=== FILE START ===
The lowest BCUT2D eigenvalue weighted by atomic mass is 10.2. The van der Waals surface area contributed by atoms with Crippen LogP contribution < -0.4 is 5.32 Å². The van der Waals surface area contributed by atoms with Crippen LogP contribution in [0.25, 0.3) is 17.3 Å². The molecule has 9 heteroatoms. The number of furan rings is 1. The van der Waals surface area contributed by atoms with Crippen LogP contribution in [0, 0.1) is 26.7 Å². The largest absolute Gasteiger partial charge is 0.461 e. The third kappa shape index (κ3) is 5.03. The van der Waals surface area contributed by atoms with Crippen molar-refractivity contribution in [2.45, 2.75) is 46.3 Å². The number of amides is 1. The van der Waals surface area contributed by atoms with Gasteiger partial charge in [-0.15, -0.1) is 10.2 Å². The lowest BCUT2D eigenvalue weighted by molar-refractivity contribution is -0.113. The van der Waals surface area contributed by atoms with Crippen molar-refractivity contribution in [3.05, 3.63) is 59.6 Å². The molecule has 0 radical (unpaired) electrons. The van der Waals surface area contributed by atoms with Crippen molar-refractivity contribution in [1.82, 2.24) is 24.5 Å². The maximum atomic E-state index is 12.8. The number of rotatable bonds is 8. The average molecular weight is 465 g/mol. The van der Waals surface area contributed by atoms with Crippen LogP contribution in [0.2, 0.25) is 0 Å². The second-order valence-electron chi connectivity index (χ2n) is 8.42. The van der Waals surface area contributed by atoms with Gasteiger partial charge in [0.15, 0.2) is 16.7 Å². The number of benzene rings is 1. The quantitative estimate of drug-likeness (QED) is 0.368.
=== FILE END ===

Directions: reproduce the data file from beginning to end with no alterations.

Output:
The lowest BCUT2D eigenvalue weighted by atomic mass is 10.2. The van der Waals surface area contributed by atoms with Crippen LogP contribution < -0.4 is 5.32 Å². The van der Waals surface area contributed by atoms with Crippen LogP contribution in [0.25, 0.3) is 17.3 Å². The molecule has 9 heteroatoms. The number of furan rings is 1. The van der Waals surface area contributed by atoms with Crippen LogP contribution in [0, 0.1) is 26.7 Å². The largest absolute Gasteiger partial charge is 0.461 e. The third kappa shape index (κ3) is 5.03. The van der Waals surface area contributed by atoms with Crippen molar-refractivity contribution in [2.45, 2.75) is 46.3 Å². The number of amides is 1. The van der Waals surface area contributed by atoms with Gasteiger partial charge in [-0.15, -0.1) is 10.2 Å². The lowest BCUT2D eigenvalue weighted by molar-refractivity contribution is -0.113. The van der Waals surface area contributed by atoms with Crippen molar-refractivity contribution in [3.05, 3.63) is 59.6 Å². The molecule has 0 radical (unpaired) electrons. The van der Waals surface area contributed by atoms with Crippen molar-refractivity contribution in [1.82, 2.24) is 24.5 Å². The maximum atomic E-state index is 12.8. The number of rotatable bonds is 8. The average molecular weight is 465 g/mol. The van der Waals surface area contributed by atoms with Crippen LogP contribution in [0.2, 0.25) is 0 Å². The second-order valence-electron chi connectivity index (χ2n) is 8.42. The van der Waals surface area contributed by atoms with Gasteiger partial charge in [0.15, 0.2) is 16.7 Å². The number of benzene rings is 1. The quantitative estimate of drug-likeness (QED) is 0.368.